Bone Morphogenetic Protein 4 Gene Therapy in Mice Inhibits Myeloma Tumor Growth, But Has a Negative Impact on Bone
Peer reviewed, Journal article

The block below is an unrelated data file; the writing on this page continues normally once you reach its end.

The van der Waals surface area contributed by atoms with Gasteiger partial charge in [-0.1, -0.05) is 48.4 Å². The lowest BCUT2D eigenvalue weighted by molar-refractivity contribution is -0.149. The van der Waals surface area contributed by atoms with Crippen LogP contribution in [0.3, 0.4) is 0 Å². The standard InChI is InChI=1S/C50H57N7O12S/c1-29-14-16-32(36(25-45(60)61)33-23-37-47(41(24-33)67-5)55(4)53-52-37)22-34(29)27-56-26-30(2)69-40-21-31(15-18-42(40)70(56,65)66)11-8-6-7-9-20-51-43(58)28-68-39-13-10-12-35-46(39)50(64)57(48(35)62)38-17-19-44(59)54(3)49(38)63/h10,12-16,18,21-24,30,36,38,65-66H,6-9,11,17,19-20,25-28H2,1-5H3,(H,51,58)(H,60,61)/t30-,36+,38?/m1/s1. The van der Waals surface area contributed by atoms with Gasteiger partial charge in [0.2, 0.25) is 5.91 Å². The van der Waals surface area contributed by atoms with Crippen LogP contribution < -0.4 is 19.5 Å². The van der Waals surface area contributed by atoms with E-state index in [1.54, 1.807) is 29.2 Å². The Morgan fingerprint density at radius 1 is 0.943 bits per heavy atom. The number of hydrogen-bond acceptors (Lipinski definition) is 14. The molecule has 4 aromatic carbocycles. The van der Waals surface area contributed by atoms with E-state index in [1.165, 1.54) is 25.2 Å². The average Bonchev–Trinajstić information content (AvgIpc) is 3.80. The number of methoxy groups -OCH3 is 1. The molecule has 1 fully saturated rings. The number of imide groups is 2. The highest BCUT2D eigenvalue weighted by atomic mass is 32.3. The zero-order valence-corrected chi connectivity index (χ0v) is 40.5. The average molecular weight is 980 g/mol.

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Multiple myeloma is characterized by accumulation of malignant plasma cells in the bone marrow. Most patients suffer from an osteolytic bone disease, caused by increased bone degradation and reduced bone formation. Bone morphogenetic protein 4 (BMP4) is important for both pre‐ and postnatal bone formation and induces growth arrest and apoptosis of myeloma cells. BMP4‐treatment of myeloma patients could have the potential to reduce tumor growth and restore bone formation. We therefore explored BMP4 gene therapy in a human‐mouse model of multiple myeloma where humanized bone scaffolds were implanted subcutaneously in RAG2−/− γC−/−mice. Mice were treated with adeno‐associated virus serotype 8 BMP4 vectors (AAV8‐BMP4) to express BMP4 in the liver. When mature BMP4 was detectable in the circulation, myeloma cells were injected into the scaffolds and tumor growth was examined by weekly imaging. Strikingly, the tumor burden was reduced in AAV8‐BMP4 mice compared with the AAV8‐CTRL mice, suggesting that increased circulating BMP4 reduced tumor growth. BMP4‐treatment also prevented bone loss in the scaffolds, most likely due to reduced tumor load. To delineate the effects of BMP4 overexpression on bone per se, without direct influence from cancer cells, we examined the unaffected, non‐myeloma femurs by μCT. Surprisingly, the AAV8‐BMP4 mice had significantly reduced trabecular bone volume, trabecular numbers, as well as significantly increased trabecular separation compared with the AAV8‐CTRL mice. There was no difference in cortical bone parameters between the two groups. Taken together, BMP4 gene therapy inhibited myeloma tumor growth, but also reduced the amount of trabecular bone in mice. Our data suggest that care should be taken when considering using BMP4 as a therapeutic agent. © 2019 The Authors. JBMR Plus published by Wiley Periodicals, Inc. on behalf of American Society for Bone and Mineral Research.